We see amazing movies remade on a regular basis. It’s Hollywood’s modus operandi to take something brilliant and dump more money and less heart into a re-imagining for the sole purpose of monetary gain. Sure, every once in a while we get a The Thing, or The Fly – most of the time we end up with The Fog, or Prom Night.
If studio executives would take the time to formulate a plan and take a different risk (it’s risky remaking any film) by remaking a lesser known or a poorly received film, they could potentially change the game (one film can inspire a major movement, as The Blair Witch Project already proved) in a positive way.
I’m eternally grateful for Fede Alvarez’s remake of The Evil Dead. I think it’s a brilliant film that stands on its own two feet with confidence. But did we need to see an amazing movie like Evil Dead remade? Why can’t we see a forgettable film remade? You know, make it not-so-forgettable?
Why hasn’t anyone thought to pull Mark A.Z. Dippé’s adaptation of Todd McFarlane’s brilliant antihero piece, Spawn from the shelves and dust it off. If there’s any film that could use some serious reworking, it’s Spawn.
Now don’t get me wrong, Dippe’s flick does indeed have some enjoyable qualities. Martin Sheen’s work as the evil Jason Wynn is surprisingly gratifying, even if it does feel a little silly. Say what you will about John Leguizamo; the man nailed the maniacal Violator. The tone of the film is fantastic, capturing a sense of legitimacy within the slums of a metropolitan city while successfully traveling back and forth through suburbia.
Spawn is a mixed bag. It’s a silly movie that hasn’t aged very well (I’m going to steer far clear of the CGI in order to prevent an unnecessary rant), but there’s still an intriguing story that rests at the heart of the film, and it could no doubt be improved upon and modernized to work successfully in 2017’s climate.
Fans are still reading McFarlane’s brainchild. People are still collecting slick Spawn statuettes and atypical merchandise. There’s still a lot of love floating about for old Spawn.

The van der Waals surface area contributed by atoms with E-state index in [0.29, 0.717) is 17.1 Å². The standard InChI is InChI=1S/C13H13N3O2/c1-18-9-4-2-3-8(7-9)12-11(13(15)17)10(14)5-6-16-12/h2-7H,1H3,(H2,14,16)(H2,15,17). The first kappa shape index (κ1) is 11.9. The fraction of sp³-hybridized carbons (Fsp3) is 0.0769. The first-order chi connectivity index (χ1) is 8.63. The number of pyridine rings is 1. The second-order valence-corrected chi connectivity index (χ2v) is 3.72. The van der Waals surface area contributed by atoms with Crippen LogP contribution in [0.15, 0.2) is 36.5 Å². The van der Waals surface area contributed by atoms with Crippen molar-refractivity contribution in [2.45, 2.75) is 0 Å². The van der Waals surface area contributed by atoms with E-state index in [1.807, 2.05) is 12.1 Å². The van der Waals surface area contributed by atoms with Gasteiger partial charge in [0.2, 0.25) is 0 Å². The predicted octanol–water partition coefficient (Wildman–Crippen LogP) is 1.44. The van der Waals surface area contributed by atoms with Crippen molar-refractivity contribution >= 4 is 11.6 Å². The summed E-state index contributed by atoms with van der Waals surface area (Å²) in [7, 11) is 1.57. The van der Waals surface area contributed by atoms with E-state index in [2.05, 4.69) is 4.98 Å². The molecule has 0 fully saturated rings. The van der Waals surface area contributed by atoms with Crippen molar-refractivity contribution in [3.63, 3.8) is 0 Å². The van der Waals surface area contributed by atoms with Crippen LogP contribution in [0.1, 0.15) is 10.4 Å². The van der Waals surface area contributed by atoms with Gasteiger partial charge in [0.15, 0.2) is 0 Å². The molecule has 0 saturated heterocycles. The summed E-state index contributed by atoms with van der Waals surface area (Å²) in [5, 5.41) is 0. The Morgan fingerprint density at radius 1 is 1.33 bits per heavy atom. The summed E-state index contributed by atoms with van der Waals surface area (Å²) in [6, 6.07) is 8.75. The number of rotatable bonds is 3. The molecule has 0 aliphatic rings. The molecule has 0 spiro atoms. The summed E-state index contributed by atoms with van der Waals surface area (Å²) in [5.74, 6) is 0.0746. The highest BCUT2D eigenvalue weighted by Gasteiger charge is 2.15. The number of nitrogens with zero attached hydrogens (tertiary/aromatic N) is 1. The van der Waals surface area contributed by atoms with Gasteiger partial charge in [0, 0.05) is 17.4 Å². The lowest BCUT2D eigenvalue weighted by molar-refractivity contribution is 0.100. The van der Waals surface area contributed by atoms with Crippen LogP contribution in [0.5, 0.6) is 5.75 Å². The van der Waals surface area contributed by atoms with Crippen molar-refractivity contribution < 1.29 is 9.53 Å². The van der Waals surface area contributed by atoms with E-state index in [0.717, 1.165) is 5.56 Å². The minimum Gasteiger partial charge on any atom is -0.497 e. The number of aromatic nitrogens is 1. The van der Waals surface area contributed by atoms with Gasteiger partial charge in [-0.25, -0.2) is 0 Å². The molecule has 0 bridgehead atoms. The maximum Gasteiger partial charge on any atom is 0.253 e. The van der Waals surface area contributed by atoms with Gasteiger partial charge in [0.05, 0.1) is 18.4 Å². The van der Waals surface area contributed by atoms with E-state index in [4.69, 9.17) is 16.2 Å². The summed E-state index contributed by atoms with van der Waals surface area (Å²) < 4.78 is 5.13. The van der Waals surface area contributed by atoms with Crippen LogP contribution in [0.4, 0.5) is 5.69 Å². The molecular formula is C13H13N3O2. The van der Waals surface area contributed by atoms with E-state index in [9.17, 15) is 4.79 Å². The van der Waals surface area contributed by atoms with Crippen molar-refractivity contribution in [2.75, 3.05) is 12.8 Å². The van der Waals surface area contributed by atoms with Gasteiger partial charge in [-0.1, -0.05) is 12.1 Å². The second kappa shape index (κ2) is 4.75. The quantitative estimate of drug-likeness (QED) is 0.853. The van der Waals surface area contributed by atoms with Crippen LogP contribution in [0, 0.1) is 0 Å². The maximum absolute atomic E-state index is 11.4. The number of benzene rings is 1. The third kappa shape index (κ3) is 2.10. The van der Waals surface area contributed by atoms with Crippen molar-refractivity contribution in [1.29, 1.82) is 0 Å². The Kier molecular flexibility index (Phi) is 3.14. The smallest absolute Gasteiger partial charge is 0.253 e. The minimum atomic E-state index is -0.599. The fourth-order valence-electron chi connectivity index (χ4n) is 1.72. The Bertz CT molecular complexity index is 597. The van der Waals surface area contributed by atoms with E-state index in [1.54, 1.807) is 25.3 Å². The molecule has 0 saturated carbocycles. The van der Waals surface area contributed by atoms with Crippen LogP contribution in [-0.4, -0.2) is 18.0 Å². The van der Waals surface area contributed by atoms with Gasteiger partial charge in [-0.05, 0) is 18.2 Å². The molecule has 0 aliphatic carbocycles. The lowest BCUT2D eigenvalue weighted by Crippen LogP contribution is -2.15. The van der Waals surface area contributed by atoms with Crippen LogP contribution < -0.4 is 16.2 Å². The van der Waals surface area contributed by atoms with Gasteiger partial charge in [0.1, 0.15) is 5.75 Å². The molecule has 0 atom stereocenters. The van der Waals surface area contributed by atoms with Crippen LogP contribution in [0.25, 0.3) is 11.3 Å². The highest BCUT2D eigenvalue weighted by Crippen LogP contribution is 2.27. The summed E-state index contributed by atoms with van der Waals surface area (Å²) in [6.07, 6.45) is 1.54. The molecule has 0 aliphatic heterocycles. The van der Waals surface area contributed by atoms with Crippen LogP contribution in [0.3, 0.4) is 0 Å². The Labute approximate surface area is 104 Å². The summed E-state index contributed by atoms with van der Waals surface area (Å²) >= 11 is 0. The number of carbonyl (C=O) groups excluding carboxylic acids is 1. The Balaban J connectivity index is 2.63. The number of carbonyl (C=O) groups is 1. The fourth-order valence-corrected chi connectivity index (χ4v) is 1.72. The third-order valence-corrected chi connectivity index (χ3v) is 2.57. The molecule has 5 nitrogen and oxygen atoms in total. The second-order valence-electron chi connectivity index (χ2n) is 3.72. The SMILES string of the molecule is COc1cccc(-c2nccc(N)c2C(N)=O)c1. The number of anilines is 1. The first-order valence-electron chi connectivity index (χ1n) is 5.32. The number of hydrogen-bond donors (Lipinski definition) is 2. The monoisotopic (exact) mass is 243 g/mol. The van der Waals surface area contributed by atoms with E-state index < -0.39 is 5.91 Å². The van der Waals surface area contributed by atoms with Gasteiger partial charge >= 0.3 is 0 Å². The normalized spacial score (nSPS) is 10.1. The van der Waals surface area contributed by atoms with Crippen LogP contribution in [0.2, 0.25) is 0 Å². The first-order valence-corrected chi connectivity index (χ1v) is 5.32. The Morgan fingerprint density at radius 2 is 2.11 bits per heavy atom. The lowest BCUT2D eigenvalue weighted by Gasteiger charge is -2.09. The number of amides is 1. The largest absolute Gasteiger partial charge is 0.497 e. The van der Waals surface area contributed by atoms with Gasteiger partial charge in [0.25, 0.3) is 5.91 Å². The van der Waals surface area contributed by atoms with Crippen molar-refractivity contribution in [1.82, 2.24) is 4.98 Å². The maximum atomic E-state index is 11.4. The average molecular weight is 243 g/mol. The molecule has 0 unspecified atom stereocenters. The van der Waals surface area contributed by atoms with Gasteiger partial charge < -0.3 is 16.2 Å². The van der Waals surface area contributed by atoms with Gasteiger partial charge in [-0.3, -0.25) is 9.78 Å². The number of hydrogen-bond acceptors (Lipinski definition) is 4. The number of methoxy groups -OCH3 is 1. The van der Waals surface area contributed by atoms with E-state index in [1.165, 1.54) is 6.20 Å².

That’s precisely why Hollywood needs to open their collective eyes. Here we have a film that arrived in 1997 to extremely mixed reviews (let’s not pretend there were more favorable than scathing), has aged poorly, features a magnetic and unique character (that would feel right at home these days, when we see a new superhero film arrive monthly) and – on film – has damn near been banished to Never Never Land. It’s a perfect candidate for a makeover.
People forget that Spawn even exists in this medium, and I can understand why. Some of that dialog was embarrassing. The entire film is a pulled punch, with a hard-R character being forced through a PG-13 strainer. Remembering that in any favorable way is a challenge. But the challenge can be met and adequately answered.
In 2017, we have the chance to do with Spawn what should have been done 20 years ago. Let’s give this polarizing character the screen transfer he deserves. There’s still a loyal fanbase supporting Spawn and Todd McFarlane’s legacy. The superhero scene is as hot as it has ever been, and Deadpool proved that fans are just as eager to see an unforgiving anti-hero as a pure superhero. Sometimes it’s the anti-hero that feels more relatable than the superhero; we don’t all yearn to save the day. Some of us just want to be left the hell alone, accompanied only by our own vices. Spawn may seem like the kind of antisocial gent that wants to be left to his own vices, but it’s time for Hollywood to butt in and do the character justice while completely reinvigorating a really good character and comic.
I want the masterful Spawn that should have arrived in 1997. It’s better late than never (Dredd taught me this).